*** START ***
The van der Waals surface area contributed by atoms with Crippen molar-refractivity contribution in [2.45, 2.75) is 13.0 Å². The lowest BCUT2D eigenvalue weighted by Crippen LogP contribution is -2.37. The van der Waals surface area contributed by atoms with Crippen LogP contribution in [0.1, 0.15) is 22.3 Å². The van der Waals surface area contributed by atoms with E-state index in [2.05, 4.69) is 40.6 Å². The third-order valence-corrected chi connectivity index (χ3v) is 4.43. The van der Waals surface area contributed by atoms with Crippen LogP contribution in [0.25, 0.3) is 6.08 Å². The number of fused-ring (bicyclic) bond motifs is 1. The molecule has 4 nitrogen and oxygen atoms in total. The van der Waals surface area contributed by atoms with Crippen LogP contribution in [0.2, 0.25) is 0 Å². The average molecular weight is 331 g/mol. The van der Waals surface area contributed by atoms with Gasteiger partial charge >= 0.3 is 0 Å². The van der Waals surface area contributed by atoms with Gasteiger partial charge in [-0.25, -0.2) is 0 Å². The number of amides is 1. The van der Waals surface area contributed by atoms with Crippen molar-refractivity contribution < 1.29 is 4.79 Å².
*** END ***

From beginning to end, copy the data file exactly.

The van der Waals surface area contributed by atoms with Crippen molar-refractivity contribution in [2.45, 2.75) is 13.0 Å². The lowest BCUT2D eigenvalue weighted by Crippen LogP contribution is -2.37. The van der Waals surface area contributed by atoms with Crippen LogP contribution in [0.1, 0.15) is 22.3 Å². The van der Waals surface area contributed by atoms with E-state index in [2.05, 4.69) is 40.6 Å². The third-order valence-corrected chi connectivity index (χ3v) is 4.43. The van der Waals surface area contributed by atoms with Crippen LogP contribution in [0.25, 0.3) is 6.08 Å². The number of fused-ring (bicyclic) bond motifs is 1. The molecule has 4 nitrogen and oxygen atoms in total. The van der Waals surface area contributed by atoms with Crippen LogP contribution in [0.2, 0.25) is 0 Å². The average molecular weight is 331 g/mol. The van der Waals surface area contributed by atoms with Gasteiger partial charge >= 0.3 is 0 Å². The van der Waals surface area contributed by atoms with Gasteiger partial charge in [-0.25, -0.2) is 0 Å². The number of amides is 1. The van der Waals surface area contributed by atoms with Crippen molar-refractivity contribution < 1.29 is 4.79 Å².